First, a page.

Monday, October 18, 2010
Escape from the Present
(CHICAGO, IL – October 18, 2010) The unanimous love that the horse racing community has showered on Disney’s Secretariat is two-faced. Everyone within the community seems to believe he will benefit if the movie is popular. But, prior to the premiere a few weeks ago, many of the same people thought little about drawing the movie’s audiences into racetracks.
Secretariat has nothing to do with the sport’s core constituency. Yet, the industry from top to bottom – from racecourse operators to readers who write comments to HorseRaceInsider.com – believe everything revolves around how much the bettors wager. Despite occasional exceptions, the majority of horse racing has concentrated on the now, not the future.
Understandably, as providers of the revenue that covers the costs and produces the (rare) profits, horseplayers are considered the most valuable customers. Why, then, the enthusiasm for a movie that’s been made for somebody else? The people that are going to see Secretariat are families, horse-lovers, history buffs and romantics – hardly the profile of those with a Jones for a parlay. If they went to the track, they wouldn’t bet. “Oh, Happy Day?”
This assessment appears brutally harsh, of course. But there’s plenty of evidence around that supports the conclusion that horse racing cares more about increasing the revenue produced by its base than on building for the future. It’s been years since the sport advertised. When the NTRA chose Lori Petty to be the face of the game, it was sabotaged. When the Breeders’ Cup threw a party at which geezers couldn’t hear above the din of Maroon 5, traditionalists cringed…well, in any case, they exited the Palladium.
No, the screenplay of Secretariat was written by Ozzie Nelson; the sport’s operating manual by Jean-Paul Sartre. One promotes squeaky-clean fiction; the other, existential behavior. Is Secretariat the horse racing its operatives want? Apparently. Is Secretariat the horse racing the public wants? Let’s hope so.
Horse racing will disappear if it’s not introduced in a favorable way to people unfamiliar with what the sport offers. In this regard, the best thing about Secretariat is that it’s an advertisement. Few horse racing people and businesses spend money on long term investments that don’t produce instant results. Everyone jumps on the bandwagon when someone else writes a book or makes a film that advances the industry. This sycophantic tendency, at the very least, proves that hope still exists for the game.
“If I owned a racetrack, I would weigh marketing communications according to the estimated lifetime value of the customer,” advised Don Brashears, the co-managing partner of a Chicago-based ad agency named Tom, Dick & Harry. “Because the frequent, high-value customers are likely easier and less costly to reach, you could allocate an equal or greater amount of the budget to attracting new customers,” he suggested.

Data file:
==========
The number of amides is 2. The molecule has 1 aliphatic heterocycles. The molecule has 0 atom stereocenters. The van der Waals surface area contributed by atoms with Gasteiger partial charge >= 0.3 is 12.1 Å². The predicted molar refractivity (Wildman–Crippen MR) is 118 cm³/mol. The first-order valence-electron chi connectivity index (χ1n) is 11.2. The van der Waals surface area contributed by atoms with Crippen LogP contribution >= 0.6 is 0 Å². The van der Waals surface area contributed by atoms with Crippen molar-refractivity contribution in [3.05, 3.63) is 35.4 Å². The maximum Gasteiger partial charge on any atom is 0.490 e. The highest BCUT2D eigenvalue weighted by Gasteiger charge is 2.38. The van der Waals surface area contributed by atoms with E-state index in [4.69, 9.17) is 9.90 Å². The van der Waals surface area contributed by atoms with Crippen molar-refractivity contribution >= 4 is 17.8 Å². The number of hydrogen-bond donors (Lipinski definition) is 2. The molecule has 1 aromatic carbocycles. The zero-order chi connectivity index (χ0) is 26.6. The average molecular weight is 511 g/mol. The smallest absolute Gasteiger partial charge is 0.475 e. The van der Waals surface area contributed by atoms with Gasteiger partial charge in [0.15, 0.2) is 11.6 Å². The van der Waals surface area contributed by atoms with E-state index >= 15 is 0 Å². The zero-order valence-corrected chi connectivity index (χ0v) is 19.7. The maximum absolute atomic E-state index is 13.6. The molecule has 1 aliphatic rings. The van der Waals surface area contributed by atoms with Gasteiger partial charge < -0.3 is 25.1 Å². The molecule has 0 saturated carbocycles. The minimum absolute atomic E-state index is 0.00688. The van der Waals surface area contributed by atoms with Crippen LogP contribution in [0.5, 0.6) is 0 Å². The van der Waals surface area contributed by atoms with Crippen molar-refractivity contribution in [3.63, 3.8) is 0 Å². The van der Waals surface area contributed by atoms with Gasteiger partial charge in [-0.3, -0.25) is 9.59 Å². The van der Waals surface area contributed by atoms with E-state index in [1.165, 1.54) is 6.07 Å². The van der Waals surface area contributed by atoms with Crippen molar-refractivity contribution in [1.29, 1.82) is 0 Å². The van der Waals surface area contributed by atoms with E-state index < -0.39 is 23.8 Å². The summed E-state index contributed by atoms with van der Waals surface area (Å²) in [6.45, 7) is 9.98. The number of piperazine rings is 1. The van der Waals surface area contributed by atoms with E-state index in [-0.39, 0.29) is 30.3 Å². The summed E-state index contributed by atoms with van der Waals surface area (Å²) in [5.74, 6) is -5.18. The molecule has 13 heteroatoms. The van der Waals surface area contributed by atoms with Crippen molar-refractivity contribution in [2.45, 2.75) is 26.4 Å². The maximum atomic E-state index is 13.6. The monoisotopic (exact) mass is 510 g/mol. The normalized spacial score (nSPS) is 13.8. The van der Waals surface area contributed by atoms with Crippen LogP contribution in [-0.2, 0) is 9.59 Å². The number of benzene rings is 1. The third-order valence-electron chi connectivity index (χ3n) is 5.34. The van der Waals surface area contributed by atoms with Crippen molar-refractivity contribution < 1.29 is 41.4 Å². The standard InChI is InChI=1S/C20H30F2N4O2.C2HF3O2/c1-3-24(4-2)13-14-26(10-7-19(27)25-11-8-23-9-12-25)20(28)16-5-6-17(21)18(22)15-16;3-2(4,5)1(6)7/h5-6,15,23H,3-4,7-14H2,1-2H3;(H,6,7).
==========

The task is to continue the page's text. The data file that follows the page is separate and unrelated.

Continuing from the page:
Brand strategist Bob Killian, whose white papers on killianbranding.com are used by graduate schools of business as part of their marketing curricula, agreed with Brashears that it’s unwise to ignore prospects. Killian said, “The bulk of the branding effort and budgets should be directed at the bullseye targets. However, racetracks that ignore other audiences are at peril.” The life of a good brand, after all, continues on long after its customers have passed.
Generally, businesses use advertising to intrigue people to try their products. They turn to television, radio, print and Internet media to create an image, explain features and pitch benefits, develop curiosity, exaggerate and showcase brands in front of customers who are prone to buy products of similar description or purpose. A promotional strategy, on the other hand, is implemented when trying to extract greater response from the people who have already discovered your products or to reward faithful users. A reliance on promotions in lieu of advertising has affected the current size of horse racing’s customer base.
“Unless you go to the track or experiences the sport in some other way, how are you going to know that you’ll like it?” asked Steve Krawczyk, a consultant who believes that Secretariat is painting horse racing with positive imagery. “There’s a lot of human interest in the sport – the agony, the ecstasy, the expense – but you’ve got to expose people to that,” he said. “Getting the general population interested in horse racing increases your odds of getting people to come out to the track and increases your odds of making them bettors,” he added.
“Businesses that keep going to the same customers will slowly die,” Krawczyk warned, as if his conclusion should be obvious to everyone. Sooner or later, a competitor comes along and steals a few customers away. People die or they disappear, or they’re kidnapped by some other brand-owner. In the case of horse racing, let there be no mistake about who is needed most in the fold now. It’s not the guy betting daily who will be there no matter what, but the person who has yet to discover what horse racing offers him.
The most significant effect that the movie Secretariat can have would be to rally the horse racing community to believe in the reasons that brought them to the sport in the first place. Once the community has its optimism back, it can begin the process of selling the sport to people who haven’t tried it. For the time being, no person that claims Secretariat is good for the sport can ever again say that people who don’t bet aren’t worth going after.
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